Reflections on Philippians 2:1-4.
Some of us tend to hold onto different items that are especially sentimental to us. These include ornaments, items of clothing, shoes or boots, hats and coats, books or records, tools and even old kitchen appliances that are no longer functional. Whatever the item, hoarders have attached a certain measure of value to them that they alone really appreciate. There is this little club of hoarders, if you like, those who alone understand this mystical currency of clutter that to most appear absolutely useless.
Sadly, many followers of Jesus Christ are hoarders too. Those who attempt to hold onto the benefits they have received by grace from God. These grace benefits include; having received encouragement from being united with Christ; having received Christ’s comfort through His selfless love; having received the fellowship of the Spirit, which is knowing and experiencing a partnership with the Holy Spirit who empowers, provides His gifts and fruit in our lives; and having received God’s mercy and kindness through Jesus Christ His Son (Php.2:1). These benefits are enormous to say the least and have all been provided by Jesus’ life and death on the cross to sufficiently provide for the Christ Follower’s salvation.
But the point is that Christ calls these grace recipients to also be grace dispensers. Paul provides a challenging address to the Christ Followers at Philippi when he says; “…make my joy complete by being like-minded, having the same love, being one in spirit and purpose” (Php.2:2).
Yes, this is how it is meant to work. “Do nothing from rivalry or conceit, but in humility count others more significant than yourselves. Let each of you look not only to his own interests, but also to the interests of others” (Php.2:3-4).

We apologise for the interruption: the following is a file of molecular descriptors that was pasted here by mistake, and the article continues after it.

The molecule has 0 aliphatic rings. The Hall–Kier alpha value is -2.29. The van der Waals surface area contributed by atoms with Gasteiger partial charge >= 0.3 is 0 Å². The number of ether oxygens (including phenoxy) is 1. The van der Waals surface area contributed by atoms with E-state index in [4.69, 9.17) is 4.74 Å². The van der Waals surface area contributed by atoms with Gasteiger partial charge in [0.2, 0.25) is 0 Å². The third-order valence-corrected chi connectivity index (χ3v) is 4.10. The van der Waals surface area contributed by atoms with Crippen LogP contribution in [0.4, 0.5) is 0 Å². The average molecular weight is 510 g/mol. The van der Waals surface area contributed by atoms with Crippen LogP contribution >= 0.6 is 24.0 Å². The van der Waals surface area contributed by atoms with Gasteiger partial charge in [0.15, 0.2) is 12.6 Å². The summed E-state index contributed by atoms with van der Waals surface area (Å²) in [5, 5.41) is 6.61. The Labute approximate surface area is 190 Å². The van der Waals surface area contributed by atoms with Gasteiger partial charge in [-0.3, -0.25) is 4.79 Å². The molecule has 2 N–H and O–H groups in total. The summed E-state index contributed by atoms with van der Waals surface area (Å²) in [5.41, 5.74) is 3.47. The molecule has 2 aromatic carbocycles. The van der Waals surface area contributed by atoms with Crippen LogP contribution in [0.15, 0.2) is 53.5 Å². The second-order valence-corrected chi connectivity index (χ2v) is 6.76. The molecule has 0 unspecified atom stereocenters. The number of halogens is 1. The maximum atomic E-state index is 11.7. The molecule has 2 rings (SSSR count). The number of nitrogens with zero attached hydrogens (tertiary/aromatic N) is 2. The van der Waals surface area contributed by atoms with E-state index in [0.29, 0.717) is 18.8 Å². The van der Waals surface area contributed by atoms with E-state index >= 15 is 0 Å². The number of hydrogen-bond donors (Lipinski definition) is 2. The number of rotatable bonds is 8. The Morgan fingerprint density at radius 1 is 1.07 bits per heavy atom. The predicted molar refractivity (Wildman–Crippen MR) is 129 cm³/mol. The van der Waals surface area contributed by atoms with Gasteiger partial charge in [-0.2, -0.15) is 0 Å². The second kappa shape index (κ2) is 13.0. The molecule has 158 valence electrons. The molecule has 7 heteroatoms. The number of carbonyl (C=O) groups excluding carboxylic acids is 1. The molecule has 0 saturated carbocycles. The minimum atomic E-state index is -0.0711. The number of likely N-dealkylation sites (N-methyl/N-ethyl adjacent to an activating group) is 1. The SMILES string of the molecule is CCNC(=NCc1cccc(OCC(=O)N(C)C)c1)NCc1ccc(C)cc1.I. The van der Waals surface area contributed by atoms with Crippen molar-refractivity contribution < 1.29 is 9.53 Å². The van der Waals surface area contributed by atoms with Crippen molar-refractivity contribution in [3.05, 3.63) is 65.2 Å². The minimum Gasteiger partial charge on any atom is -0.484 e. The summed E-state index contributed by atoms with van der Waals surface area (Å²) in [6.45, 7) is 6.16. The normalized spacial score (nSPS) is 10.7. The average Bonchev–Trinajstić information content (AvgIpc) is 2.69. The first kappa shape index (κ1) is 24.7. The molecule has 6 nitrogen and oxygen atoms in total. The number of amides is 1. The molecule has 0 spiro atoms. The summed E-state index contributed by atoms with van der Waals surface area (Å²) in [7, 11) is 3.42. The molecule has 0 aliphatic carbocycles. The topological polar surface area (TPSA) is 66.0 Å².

The core remedy for grace hoarding is humility. Humility is definitely not considered to be a contemporary virtue. Instead, assertiveness and aggression are prominent since they seem to provide the way to success and power. What book store has their best-seller stand advertising, “5 Steps to Humility” or “The Dummies Guide to Dying to Self”? I doubt any. However, the Christ-follower’s road is always down, humiliations, no different to the road the Master walked (Php.2:6-8). In fact, the shadow of the Cross of Christ always looms large over the believer’s life. This does not suggest the symbol of the Cross in silver hanging around a person’s neck or the image of the Cross on the wall or mantle-piece.
Rather, the shadow of the Cross of Christ means that there is meant to be a constant reminder and realisation of the moment by moment death sentence to self that looms over the believer’s life. In Jesus’ words; “If anyone would come after me, let him deny himself and take up his cross daily and follow me” (Lk.9:23).
Herein lies the remedy to successful relationships; “Have this mind among yourselves, which is yours in Christ Jesus” (Php.2:5). Death to self in Christ remains to be the solution to the struggles surrounding church unity, marriage and gospel devotion. Do not hoard the grace you have received, but in humility, continue to generously give that grace away.
Ps. Deon Lombard
Being a servant of Jesus makes it a delight to reflect and write about all that God has revealed about Himself in His Word.